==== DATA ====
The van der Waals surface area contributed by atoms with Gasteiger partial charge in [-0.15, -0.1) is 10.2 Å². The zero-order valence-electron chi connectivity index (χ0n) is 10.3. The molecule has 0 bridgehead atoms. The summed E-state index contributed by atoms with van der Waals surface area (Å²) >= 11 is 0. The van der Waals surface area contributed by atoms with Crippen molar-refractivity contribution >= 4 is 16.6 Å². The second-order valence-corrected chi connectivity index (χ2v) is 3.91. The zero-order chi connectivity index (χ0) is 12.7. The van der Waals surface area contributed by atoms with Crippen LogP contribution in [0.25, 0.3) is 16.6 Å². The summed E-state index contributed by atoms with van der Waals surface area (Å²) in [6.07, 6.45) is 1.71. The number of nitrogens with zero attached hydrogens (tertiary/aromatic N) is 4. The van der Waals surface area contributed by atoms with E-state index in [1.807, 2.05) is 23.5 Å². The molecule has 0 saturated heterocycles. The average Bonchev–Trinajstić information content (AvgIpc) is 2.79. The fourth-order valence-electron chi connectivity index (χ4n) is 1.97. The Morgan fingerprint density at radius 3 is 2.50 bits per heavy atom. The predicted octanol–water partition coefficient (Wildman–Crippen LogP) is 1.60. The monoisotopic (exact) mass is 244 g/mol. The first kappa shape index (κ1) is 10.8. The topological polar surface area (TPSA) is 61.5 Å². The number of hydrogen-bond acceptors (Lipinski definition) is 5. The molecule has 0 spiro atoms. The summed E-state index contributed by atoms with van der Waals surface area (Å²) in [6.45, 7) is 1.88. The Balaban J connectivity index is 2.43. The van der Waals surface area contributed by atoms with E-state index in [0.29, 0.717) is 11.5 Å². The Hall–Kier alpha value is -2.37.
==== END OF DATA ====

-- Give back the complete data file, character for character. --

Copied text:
The van der Waals surface area contributed by atoms with Gasteiger partial charge in [-0.15, -0.1) is 10.2 Å². The zero-order valence-electron chi connectivity index (χ0n) is 10.3. The molecule has 0 bridgehead atoms. The summed E-state index contributed by atoms with van der Waals surface area (Å²) >= 11 is 0. The van der Waals surface area contributed by atoms with Crippen molar-refractivity contribution >= 4 is 16.6 Å². The second-order valence-corrected chi connectivity index (χ2v) is 3.91. The zero-order chi connectivity index (χ0) is 12.7. The van der Waals surface area contributed by atoms with Crippen LogP contribution in [0.25, 0.3) is 16.6 Å². The summed E-state index contributed by atoms with van der Waals surface area (Å²) in [6.07, 6.45) is 1.71. The number of nitrogens with zero attached hydrogens (tertiary/aromatic N) is 4. The van der Waals surface area contributed by atoms with E-state index in [1.807, 2.05) is 23.5 Å². The molecule has 0 saturated heterocycles. The average Bonchev–Trinajstić information content (AvgIpc) is 2.79. The fourth-order valence-electron chi connectivity index (χ4n) is 1.97. The Morgan fingerprint density at radius 3 is 2.50 bits per heavy atom. The predicted octanol–water partition coefficient (Wildman–Crippen LogP) is 1.60. The monoisotopic (exact) mass is 244 g/mol. The first kappa shape index (κ1) is 10.8. The topological polar surface area (TPSA) is 61.5 Å². The number of hydrogen-bond acceptors (Lipinski definition) is 5. The molecule has 0 spiro atoms. The summed E-state index contributed by atoms with van der Waals surface area (Å²) in [6.45, 7) is 1.88. The Balaban J connectivity index is 2.43. The van der Waals surface area contributed by atoms with E-state index in [0.29, 0.717) is 11.5 Å². The Hall–Kier alpha value is -2.37.